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Direct Disability Discrimination – Urso v DWP

Calendar March 17, 2017

Direct discrimination is less favourable treatment of a person ‘because of’ a protected characteristic. In a case where the protected characteristic is disability it is generally accepted that there can be no direct discrimination if the alleged discriminator does not know that the person is disabled. In other words, disability cannot be the reason for the treatment if the alleged discriminator is unaware of the disability.

The case of Urso v DWP, however, shows that what matters is not whether the discriminator – in this case, the employee’s manager – is aware of the specific nature of the disability, but whether he or she is aware of the underlying facts which amount to it. Ms Urso had suffered for some years with Post Traumatic Stress Disorder (PTSD) and was absent on a number of occasions with what her doctor described as ‘stress and anxiety’. Her absence reached such a level that she was put through the employer’s absence management procedure and eventually dismissed.

The tribunal found that her dismissal, which had been based largely on her failure to engage with occupational health, was ‘grotesquely unreasonable’ but rejected her disability discrimination claims. While the employer knew of her PTSD, the manager who decided to dismiss her did not. The tribunal ruled that he could not therefore have directly discriminated against her ‘because of’ her disability.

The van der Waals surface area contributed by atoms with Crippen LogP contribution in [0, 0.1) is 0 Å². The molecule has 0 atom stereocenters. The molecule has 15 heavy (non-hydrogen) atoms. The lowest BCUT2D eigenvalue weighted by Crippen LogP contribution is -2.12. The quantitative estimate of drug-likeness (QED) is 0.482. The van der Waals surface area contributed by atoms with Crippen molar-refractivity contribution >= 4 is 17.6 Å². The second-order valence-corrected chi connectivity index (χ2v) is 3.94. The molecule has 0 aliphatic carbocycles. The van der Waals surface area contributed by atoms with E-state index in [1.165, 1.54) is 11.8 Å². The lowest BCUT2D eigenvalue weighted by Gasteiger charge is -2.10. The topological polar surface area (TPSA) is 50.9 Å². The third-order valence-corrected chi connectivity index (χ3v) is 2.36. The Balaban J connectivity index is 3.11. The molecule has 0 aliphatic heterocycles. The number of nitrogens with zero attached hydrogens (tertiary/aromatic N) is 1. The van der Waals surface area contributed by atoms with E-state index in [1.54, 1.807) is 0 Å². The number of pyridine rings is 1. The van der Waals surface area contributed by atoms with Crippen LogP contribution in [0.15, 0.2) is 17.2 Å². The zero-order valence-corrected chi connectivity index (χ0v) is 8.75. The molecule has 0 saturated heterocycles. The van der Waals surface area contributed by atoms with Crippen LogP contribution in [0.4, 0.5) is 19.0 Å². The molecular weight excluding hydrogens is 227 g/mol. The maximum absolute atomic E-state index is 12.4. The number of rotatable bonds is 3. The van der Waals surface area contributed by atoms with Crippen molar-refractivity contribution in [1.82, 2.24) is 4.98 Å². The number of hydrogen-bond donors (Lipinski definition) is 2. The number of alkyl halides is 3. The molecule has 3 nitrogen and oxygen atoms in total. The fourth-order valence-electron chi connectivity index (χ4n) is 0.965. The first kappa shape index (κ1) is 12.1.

On appeal, the EAT held that although the manager did not know of the specific diagnosis of PTSD, there was ample evidence that he was aware that she suffered from a serious psychological condition which led to her absence and also affected her engagement with the absence management process. The tribunal should have considered whether his unreasonable treatment of her case was influenced by that knowledge. The tribunal had also been wrong to reject her claims of discrimination ‘because of something arising in consequence’ of her disability and of failure to make reasonable adjustments. Furthermore, the tribunal had wrongly found that the dismissal of an employee was not capable, on its own, of amounting to harassment. If the dismissal was unwanted conduct related to disability – and violated the employee’s dignity – then a complaint of harassment would be made out. These matters were all therefore sent back to the tribunal to be reconsidered.


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